I've been confused for some time about the president's economic vision, as, I suspect, have many of you. After months of close textual analysis, though, I think I've narrowed down the source of that confusion. It's the word "opportunity," or, more precisely, what the president means when he says it.
"This changed world can be a time of great opportunity for all Americans to earn a better living, support your family and have a rewarding career," Bush said in his acceptance speech last week in New York. Perhaps it can, but on initial inspection, it sure isn't yet.
Since 2000, the Census Bureau tells us, median family income has declined by $1,535, to $43,318. The poverty rolls have swelled by 4.3 million newly poor people. The number of Americans with no health insurance has risen to 45 million.
If those mournful numbers may not seem like opportunity run amok, though, that's because our definition of "opportunity" is too constricted.
Think of the word, as the president must, as meaning the chance to do well, or poorly, or to crash and burn altogether. Think of it as a synonym for "risk," and the president's entire program falls into place.
Once you comprehend that the president is peddling increased risk rather than opportunity as the term is commonly understood, Bushonomics becomes crystal clear. It explains the administration's assault on governmental programs offering security. Viewed in this light, the administration's decision to raise seniors' monthly Medicare premiums by 17.5 percent the day after the president's acceptance speech isn't hypocritical in the slightest. It's just a way to prod seniors to stop lolling around and to take more responsibility for their care and feeding.
At a time when private employers everywhere are cutting back on health insurance and shunning defined-benefit pensions, government can move in to fill the gap or leave people to their own resources. Bush's response is to let people fend for themselves, whether or not they have the capacity to do so. "More people will own their health plans," he told his convention, "and have the confidence of owning a piece of their retirement."
But not many more. Bush is proposing a tax credit of no more than $1,000 to individuals and $3,000 to families to purchase health insurance, though the health care premiums for a family of four come to roughly $9,000 a year. A huge aggregate increase in opportunity, if you define opportunity as risk.
So, too, with a privatization of Social Security, which is a generational transfer of income from workers to retirees. If workers divert, say, one-sixth of their Social Security savings into private accounts, then retirees' incomes will be diminished, unless the government cares for deficit spending to the tune of, say, a half-trillion dollars. And those private accounts themselves could very well go south: It's been known to happen; it's called a slump, a recession, the occasional breakdown of a sector of the U.S. economy. Call it opportunity, properly defined.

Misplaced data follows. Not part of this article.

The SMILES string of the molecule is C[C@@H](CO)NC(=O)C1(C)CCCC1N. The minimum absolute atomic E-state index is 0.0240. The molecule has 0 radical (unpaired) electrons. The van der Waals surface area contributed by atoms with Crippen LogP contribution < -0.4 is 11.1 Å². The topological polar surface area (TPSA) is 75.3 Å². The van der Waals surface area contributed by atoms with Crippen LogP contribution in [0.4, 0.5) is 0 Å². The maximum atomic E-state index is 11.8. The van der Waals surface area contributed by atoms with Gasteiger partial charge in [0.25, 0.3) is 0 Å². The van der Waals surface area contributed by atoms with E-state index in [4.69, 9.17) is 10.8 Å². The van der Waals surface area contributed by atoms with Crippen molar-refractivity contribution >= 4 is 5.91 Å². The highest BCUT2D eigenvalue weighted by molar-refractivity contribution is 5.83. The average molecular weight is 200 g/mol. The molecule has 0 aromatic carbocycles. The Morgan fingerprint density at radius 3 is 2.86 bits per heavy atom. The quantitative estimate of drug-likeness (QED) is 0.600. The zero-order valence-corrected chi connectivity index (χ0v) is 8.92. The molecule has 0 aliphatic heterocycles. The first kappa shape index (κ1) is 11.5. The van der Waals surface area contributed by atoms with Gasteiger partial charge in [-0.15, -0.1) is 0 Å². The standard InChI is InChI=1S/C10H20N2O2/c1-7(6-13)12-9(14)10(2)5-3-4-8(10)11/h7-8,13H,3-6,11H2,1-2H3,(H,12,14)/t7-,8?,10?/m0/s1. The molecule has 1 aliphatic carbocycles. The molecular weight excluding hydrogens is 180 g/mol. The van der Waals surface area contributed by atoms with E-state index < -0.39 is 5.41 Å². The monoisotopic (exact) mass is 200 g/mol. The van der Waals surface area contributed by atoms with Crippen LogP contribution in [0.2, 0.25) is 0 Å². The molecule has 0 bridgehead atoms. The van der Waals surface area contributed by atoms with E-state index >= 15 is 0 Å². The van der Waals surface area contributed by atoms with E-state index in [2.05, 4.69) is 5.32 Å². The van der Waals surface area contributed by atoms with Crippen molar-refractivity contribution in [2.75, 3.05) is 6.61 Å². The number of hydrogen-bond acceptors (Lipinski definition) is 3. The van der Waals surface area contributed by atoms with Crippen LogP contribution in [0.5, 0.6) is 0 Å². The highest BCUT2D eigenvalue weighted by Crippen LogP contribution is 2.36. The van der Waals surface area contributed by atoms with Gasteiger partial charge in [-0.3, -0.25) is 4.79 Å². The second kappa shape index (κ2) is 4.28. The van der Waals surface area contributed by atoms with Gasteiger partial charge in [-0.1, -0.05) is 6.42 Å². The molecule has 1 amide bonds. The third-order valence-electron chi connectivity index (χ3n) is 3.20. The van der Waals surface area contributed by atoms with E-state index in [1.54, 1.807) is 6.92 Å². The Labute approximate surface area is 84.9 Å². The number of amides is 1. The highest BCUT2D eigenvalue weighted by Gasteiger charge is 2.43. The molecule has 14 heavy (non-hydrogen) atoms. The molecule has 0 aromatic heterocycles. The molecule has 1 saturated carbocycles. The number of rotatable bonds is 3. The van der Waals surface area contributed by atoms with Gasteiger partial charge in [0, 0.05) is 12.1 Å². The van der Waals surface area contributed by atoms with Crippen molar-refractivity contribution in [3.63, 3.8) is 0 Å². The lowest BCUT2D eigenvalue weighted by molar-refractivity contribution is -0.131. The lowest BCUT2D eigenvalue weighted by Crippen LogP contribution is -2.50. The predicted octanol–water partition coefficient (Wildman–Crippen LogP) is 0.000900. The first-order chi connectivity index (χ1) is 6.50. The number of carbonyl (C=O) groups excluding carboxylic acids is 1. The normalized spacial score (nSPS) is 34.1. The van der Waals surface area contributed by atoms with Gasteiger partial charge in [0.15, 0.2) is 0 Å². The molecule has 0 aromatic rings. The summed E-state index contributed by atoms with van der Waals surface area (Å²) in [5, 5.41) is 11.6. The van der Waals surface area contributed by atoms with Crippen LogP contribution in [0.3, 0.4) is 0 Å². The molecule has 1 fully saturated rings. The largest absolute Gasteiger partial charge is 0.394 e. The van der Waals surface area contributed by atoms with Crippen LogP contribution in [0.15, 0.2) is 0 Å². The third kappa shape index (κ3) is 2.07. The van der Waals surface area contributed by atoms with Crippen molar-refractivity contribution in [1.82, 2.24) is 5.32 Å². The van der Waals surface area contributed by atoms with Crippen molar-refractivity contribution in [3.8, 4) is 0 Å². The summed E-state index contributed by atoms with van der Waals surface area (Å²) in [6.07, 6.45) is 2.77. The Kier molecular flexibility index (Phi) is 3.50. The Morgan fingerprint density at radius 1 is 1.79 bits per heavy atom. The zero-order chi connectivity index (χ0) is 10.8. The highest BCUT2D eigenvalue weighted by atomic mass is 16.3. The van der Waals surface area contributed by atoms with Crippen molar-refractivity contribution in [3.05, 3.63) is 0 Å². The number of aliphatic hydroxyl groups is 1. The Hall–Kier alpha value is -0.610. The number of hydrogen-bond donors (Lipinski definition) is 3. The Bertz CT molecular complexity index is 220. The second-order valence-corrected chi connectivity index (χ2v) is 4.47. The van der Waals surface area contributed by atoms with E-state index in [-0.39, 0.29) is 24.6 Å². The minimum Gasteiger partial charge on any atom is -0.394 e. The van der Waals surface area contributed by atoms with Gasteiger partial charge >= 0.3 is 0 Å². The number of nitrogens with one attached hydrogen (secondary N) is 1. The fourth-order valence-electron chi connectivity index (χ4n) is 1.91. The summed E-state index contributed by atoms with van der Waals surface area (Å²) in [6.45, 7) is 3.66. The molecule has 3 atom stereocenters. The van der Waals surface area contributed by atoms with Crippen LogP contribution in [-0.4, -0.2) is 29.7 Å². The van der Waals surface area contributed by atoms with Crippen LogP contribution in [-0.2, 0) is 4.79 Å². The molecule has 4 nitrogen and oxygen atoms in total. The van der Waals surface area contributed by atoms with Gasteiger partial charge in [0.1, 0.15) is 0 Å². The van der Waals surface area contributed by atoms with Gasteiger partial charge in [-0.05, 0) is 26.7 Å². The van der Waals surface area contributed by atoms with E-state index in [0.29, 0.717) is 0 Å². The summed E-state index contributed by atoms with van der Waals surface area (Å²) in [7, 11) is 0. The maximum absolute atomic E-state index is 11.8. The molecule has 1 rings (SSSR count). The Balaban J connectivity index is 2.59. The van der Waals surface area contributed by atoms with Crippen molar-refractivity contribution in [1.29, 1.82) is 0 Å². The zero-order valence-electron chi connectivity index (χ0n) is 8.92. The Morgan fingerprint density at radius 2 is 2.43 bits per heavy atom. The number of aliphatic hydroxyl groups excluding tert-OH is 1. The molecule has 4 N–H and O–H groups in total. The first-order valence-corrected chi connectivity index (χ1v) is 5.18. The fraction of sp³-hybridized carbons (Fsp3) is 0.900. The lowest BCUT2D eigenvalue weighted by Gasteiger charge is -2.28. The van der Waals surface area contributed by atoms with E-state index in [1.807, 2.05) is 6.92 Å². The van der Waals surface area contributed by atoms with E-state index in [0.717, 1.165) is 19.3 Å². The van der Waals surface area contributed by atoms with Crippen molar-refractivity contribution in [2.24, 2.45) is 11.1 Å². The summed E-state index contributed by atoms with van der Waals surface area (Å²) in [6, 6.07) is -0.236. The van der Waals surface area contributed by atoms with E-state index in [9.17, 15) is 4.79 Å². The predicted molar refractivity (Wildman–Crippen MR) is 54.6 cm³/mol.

It's more than a matter of lexicographical curiosity to understand how the president came to conflate risk with opportunity. Certainly he's no stranger to risk. As a young man, he went into the oil business, where dry holes outnumber gushers seven days a week. Then came politics, which is also among the chancier ventures a fellow could pursue.
But if there's one enduring motif in the life of George W. Bush, it is that he's always been sheltered from the consequences of risk -- that is, of failure. Exposed to the draft, he had business and political associates of his father get him a slot in a National Guard unit far from Vietnam. As an oil bidness entrepreneur, he would have gone belly-up on several occasions but for the intervention of more such associates, for whom the notion of helping out the vice president's boy had a certain je ne sais quoi. And when he was a presidential candidate, even a defeat at the polls could be reversed by the Republican majority on the Supreme Court.
No wonder risk and opportunity are all jumbled up in the mind of George W. Bush. Privilege has trumped risk at every turn in his life.
But it's not Bush alone who suffers from this confusion. Republican members of Congress, who also preach the gospel of opportunity, nonetheless cling to their defined-benefit pensions rather than replace them with a congressional 401(k) plan. I don't know how many, if any, have renounced their congressional health insurance for a private account they themselves own and shell out for, but I suspect it would be a small caucus indeed.
The dirty little secret of Bushonomics is that risk -- excuse me, opportunity -- is for suckers. Like the American people.